Governents want to use green taxes to regulate emissions – but Peter Judge thinks they don’t understand the special role of data centres
Green taxes and legislation are in a parlous state in both Europe and the US. But there’s a bigger question here: are these laws even remotely suited to dealing with data centres? Do the legislators have any idea of the specific needs of the sector?
In both places, die-hard campaigners are keeping alive the need to reduce emissions. In America, there’s proposed national legislation to reduce carbon emissions by 25 percent before 2025, reported on Green Data Center News. But given the extra costs this would put on industry, and the heavy opposition which hit centralising legislation such as the Affordable Care Act (“Obamacare”) in the Senate, those laws are unlikely to get passed.
Cutting emissions, raising taxes?
Europe has already set carbon tagets to hit a 20 percent reduction (on a 1990 baseline) by 2020. But this aim looks difficult to achieve – and attempts to drive the region in the right direction using taxes, are being handicapped by rising energy prices, and special pleading by industry – which says it should be given a free hand in order to Save The Universe by reversing the recession.
And then there is the federal system. Whatever Europe actually passes – the Emissions Trading Scheme (ETS) for instance – is further mangled when it is implemented in national laws by countries such as the UK.
In all this, the interests of the data centre community – and the wider tech sector – are generally overlooked.
But last week saw a new champion emerge in Britain. Industry body Intellect relaunched under the name techUK, with a mission to push for a sensible inclusion of tech industry interests in all aspects of the national discussion.
The group had already been pushing for better awareness of data centre concerns. “The legislative environment has not been, until very recently, aware of data centres,” program manager Emma Fryer said in a very cogent interview at Data Center Dynamics.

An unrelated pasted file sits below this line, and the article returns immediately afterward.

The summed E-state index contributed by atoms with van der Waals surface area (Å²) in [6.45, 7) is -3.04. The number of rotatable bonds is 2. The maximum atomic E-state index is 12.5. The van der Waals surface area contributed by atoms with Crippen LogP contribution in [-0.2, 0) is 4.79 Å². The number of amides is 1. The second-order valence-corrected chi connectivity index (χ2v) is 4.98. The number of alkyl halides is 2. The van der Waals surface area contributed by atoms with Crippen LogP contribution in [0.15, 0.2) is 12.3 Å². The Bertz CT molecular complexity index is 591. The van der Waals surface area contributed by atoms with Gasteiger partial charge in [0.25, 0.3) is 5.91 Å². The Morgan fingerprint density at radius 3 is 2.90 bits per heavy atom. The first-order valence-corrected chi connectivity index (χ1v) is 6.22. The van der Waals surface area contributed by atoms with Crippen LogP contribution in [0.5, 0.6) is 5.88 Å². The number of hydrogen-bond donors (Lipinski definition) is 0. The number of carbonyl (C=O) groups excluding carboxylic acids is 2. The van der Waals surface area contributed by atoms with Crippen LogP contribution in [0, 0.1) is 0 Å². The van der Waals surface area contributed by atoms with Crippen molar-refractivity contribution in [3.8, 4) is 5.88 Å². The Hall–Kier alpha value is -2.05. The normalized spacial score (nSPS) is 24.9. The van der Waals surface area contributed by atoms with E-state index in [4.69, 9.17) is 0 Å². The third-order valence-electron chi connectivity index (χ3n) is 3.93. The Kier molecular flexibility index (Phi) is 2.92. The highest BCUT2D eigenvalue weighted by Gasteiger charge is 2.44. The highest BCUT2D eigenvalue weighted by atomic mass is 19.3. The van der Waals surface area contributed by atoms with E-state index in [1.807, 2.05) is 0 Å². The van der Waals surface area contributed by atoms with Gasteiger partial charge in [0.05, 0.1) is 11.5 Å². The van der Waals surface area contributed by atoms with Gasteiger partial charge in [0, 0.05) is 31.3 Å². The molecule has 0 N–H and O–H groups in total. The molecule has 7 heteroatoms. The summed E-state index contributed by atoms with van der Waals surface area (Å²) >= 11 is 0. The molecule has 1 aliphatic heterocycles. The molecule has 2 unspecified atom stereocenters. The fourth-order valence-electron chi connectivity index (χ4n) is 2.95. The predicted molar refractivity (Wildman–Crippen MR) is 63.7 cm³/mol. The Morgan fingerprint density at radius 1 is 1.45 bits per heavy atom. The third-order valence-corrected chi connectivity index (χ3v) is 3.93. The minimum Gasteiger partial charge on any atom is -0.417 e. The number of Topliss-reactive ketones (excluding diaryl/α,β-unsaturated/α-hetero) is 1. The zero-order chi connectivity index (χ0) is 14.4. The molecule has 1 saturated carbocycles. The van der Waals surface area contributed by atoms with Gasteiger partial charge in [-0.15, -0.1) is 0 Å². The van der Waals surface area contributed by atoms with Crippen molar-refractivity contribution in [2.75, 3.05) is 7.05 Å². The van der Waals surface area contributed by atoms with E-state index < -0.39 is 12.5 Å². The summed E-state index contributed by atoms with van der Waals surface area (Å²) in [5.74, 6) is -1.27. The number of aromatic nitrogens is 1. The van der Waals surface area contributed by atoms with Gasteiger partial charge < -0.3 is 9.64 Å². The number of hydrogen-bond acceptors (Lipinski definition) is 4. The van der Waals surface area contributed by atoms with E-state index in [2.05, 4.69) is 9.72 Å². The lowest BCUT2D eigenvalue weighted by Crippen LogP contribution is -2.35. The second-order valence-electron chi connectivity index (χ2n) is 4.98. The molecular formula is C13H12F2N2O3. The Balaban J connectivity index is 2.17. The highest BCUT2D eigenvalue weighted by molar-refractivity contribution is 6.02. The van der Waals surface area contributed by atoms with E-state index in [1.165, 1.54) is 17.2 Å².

The fact is that governments think that all industry is something that uses energy and raw materials to make physical objects. Legislators are also aware of the service economy, to be fair, where human intelligence and information create value.
But data centres are very different from both of these: they are heavy users of electricity and other infrastructure and hardware, and they don’t deliver anything physical. They may also be driving reduced emissions elsewhere, which Fryer refers to as “cross-sectoral carbon transfers”.
Data centres can be a benefit to the local economy. We are told – and it may be true – they can also be a net reducer of carbon emissions. It’s certainly the case that they are more likely to cut emissions if the regulations promote this.
In Europe and the US, the data centre industry needs legislation that recognises and understands the needs and the potentials.
To make this happen, the industry needs to make sure its own house is in order – with efficiency kept at the top of the agenda – and then explain clearly to legislators what it can offer, and what it needs.
In Britain. I’m actually hopeful that techUK will help to do this.
A version of this article appeared on Green Data Center News.
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